6.1 Signs and symptoms of recurrent disease

6.1 Signs and symptoms of recurrent disease

Some patients will have metastatic disease on initial presentation. Others may present with symptoms of recurrent disease after a previous cancer diagnosis. Access to the best available therapies, including clinical trials, as well as treatment overseen by a multidisciplinary team, are crucial to achieving the best outcomes for anyone with metastatic disease.

Signs and symptoms will depend on the type of cancer initially diagnosed and the location of metastatic disease. They may be discovered by the patient or by surveillance in the post-treatment period. Symptoms can often present as:

  • new or changing skin lesions
  • lumps or masses
  • new/persistent symptoms.

These symptoms should be a trigger for further medical assessment.

The incidence of lymph node metastases from cutaneous SCC is low but may be considerably higher in the following scenarios:

  • SCC occurring at sites of mucosal–squamous cell junctions, including the lip, anus and vulva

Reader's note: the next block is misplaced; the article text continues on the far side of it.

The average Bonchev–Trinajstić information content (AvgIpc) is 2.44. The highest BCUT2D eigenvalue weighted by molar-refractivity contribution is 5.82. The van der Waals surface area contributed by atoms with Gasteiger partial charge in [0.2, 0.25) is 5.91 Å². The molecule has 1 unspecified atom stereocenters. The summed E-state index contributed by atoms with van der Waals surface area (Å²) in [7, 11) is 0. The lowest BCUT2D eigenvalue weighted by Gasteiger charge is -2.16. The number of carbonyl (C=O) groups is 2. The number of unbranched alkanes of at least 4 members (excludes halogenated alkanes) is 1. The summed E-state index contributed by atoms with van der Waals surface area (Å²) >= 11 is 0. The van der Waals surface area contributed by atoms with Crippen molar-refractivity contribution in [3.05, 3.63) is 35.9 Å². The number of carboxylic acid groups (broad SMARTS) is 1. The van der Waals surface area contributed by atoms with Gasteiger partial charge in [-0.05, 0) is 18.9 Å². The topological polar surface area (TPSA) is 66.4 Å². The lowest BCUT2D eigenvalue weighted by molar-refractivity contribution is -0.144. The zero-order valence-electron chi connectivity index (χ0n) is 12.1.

• immunosuppressed patients
  • SCC occurring at sites of previous radiotherapy
  • SCC arising in chronically inflamed/ulcerated areas.

Among patients who develop regional recurrence, specific tumour factors related to developing regional recurrence include the following:

  • tumour size – SCCs larger than 20 mm are twice as likely to develop regional recurrence
  • tumour site – SCCs located on the ear and lip have a higher rate of recurrence than SCCs in other sites
  • tumour grade – poorly differentiated SCCs have double the recurrence rate of well-differentiated lesions
  • tumour thickness – SCCs thicker than 4 mm recur three times more commonly than thinner lesions
  • perineural invasion is the most serious predictor of regional recurrence, with up to 50 per cent developing regional recurrence (Cancer Council Australia Keratinocyte Cancers Guideline Working Party 2019).